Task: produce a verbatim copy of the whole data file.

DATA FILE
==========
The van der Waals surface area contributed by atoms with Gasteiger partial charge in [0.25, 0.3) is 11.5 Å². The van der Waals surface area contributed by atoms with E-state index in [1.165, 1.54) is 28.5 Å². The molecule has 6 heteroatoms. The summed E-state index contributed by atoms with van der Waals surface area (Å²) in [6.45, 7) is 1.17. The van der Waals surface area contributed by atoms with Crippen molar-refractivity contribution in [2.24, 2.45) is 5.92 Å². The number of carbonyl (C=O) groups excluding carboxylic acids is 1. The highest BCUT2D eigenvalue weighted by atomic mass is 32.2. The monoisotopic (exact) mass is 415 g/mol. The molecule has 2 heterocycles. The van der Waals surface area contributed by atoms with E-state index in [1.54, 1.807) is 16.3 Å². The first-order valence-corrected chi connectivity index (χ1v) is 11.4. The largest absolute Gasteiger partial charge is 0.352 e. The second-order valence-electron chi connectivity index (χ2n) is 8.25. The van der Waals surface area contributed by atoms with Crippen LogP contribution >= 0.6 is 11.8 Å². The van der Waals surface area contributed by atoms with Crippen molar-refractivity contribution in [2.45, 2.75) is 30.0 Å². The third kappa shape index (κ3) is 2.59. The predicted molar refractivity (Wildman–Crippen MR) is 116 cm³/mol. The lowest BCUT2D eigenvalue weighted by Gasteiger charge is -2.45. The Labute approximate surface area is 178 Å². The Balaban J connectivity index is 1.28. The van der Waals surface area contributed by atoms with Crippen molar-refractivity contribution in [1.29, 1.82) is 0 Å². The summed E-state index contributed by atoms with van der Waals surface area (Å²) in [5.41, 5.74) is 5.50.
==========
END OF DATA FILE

The van der Waals surface area contributed by atoms with Gasteiger partial charge in [0.25, 0.3) is 11.5 Å². The van der Waals surface area contributed by atoms with E-state index in [1.165, 1.54) is 28.5 Å². The molecule has 6 heteroatoms. The summed E-state index contributed by atoms with van der Waals surface area (Å²) in [6.45, 7) is 1.17. The van der Waals surface area contributed by atoms with Crippen molar-refractivity contribution in [2.24, 2.45) is 5.92 Å². The number of carbonyl (C=O) groups excluding carboxylic acids is 1. The highest BCUT2D eigenvalue weighted by atomic mass is 32.2. The monoisotopic (exact) mass is 415 g/mol. The molecule has 2 heterocycles. The van der Waals surface area contributed by atoms with E-state index in [1.54, 1.807) is 16.3 Å². The first-order valence-corrected chi connectivity index (χ1v) is 11.4. The largest absolute Gasteiger partial charge is 0.352 e. The second-order valence-electron chi connectivity index (χ2n) is 8.25. The van der Waals surface area contributed by atoms with Crippen LogP contribution >= 0.6 is 11.8 Å². The van der Waals surface area contributed by atoms with Crippen molar-refractivity contribution in [2.45, 2.75) is 30.0 Å². The third kappa shape index (κ3) is 2.59. The predicted molar refractivity (Wildman–Crippen MR) is 116 cm³/mol. The lowest BCUT2D eigenvalue weighted by Gasteiger charge is -2.45. The Labute approximate surface area is 178 Å². The Balaban J connectivity index is 1.28. The van der Waals surface area contributed by atoms with Crippen molar-refractivity contribution in [1.29, 1.82) is 0 Å². The summed E-state index contributed by atoms with van der Waals surface area (Å²) in [5.41, 5.74) is 5.50.